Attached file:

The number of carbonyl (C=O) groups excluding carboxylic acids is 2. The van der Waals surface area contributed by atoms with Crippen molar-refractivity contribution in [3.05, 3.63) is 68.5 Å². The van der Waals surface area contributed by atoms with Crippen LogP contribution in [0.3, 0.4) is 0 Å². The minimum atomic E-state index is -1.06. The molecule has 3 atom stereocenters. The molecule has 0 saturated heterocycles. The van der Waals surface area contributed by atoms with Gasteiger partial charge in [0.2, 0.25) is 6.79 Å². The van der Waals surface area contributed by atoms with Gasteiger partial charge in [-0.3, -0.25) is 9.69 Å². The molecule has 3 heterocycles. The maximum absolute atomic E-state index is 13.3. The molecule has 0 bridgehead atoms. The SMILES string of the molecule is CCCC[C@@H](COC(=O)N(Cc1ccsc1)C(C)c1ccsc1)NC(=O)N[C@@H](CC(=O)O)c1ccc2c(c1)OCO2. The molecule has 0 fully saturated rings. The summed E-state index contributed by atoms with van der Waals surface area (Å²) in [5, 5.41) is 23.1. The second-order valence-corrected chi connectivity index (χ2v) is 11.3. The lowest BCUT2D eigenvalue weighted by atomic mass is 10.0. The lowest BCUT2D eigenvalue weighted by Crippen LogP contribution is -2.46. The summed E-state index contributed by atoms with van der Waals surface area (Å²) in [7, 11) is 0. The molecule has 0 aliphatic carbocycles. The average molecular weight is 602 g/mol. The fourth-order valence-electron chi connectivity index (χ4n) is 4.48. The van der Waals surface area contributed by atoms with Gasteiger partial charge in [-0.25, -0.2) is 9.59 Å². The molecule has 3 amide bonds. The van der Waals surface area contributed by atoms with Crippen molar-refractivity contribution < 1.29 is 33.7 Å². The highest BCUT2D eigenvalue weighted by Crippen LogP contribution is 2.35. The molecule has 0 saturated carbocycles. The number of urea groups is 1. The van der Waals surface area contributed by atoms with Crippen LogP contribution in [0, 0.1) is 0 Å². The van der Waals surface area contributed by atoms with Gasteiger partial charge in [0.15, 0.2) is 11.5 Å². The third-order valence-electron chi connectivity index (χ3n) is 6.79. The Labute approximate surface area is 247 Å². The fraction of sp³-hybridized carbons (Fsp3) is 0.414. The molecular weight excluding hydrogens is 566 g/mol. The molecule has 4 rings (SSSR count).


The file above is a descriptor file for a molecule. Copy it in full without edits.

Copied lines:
The number of carbonyl (C=O) groups excluding carboxylic acids is 2. The van der Waals surface area contributed by atoms with Crippen molar-refractivity contribution in [3.05, 3.63) is 68.5 Å². The van der Waals surface area contributed by atoms with Crippen LogP contribution in [0.3, 0.4) is 0 Å². The minimum atomic E-state index is -1.06. The molecule has 3 atom stereocenters. The molecule has 0 saturated heterocycles. The van der Waals surface area contributed by atoms with Gasteiger partial charge in [0.2, 0.25) is 6.79 Å². The van der Waals surface area contributed by atoms with Gasteiger partial charge in [-0.3, -0.25) is 9.69 Å². The molecule has 3 heterocycles. The maximum absolute atomic E-state index is 13.3. The molecule has 0 bridgehead atoms. The SMILES string of the molecule is CCCC[C@@H](COC(=O)N(Cc1ccsc1)C(C)c1ccsc1)NC(=O)N[C@@H](CC(=O)O)c1ccc2c(c1)OCO2. The molecule has 0 fully saturated rings. The summed E-state index contributed by atoms with van der Waals surface area (Å²) in [5, 5.41) is 23.1. The second-order valence-corrected chi connectivity index (χ2v) is 11.3. The lowest BCUT2D eigenvalue weighted by atomic mass is 10.0. The lowest BCUT2D eigenvalue weighted by Crippen LogP contribution is -2.46. The summed E-state index contributed by atoms with van der Waals surface area (Å²) in [7, 11) is 0. The molecule has 0 aliphatic carbocycles. The average molecular weight is 602 g/mol. The fourth-order valence-electron chi connectivity index (χ4n) is 4.48. The van der Waals surface area contributed by atoms with Gasteiger partial charge in [-0.25, -0.2) is 9.59 Å². The molecule has 3 amide bonds. The van der Waals surface area contributed by atoms with Crippen molar-refractivity contribution < 1.29 is 33.7 Å². The highest BCUT2D eigenvalue weighted by Crippen LogP contribution is 2.35. The molecule has 0 saturated carbocycles. The number of urea groups is 1. The van der Waals surface area contributed by atoms with Crippen LogP contribution in [0, 0.1) is 0 Å². The van der Waals surface area contributed by atoms with Gasteiger partial charge in [0.15, 0.2) is 11.5 Å². The third-order valence-electron chi connectivity index (χ3n) is 6.79. The Labute approximate surface area is 247 Å². The fraction of sp³-hybridized carbons (Fsp3) is 0.414. The molecular weight excluding hydrogens is 566 g/mol. The molecule has 4 rings (SSSR count).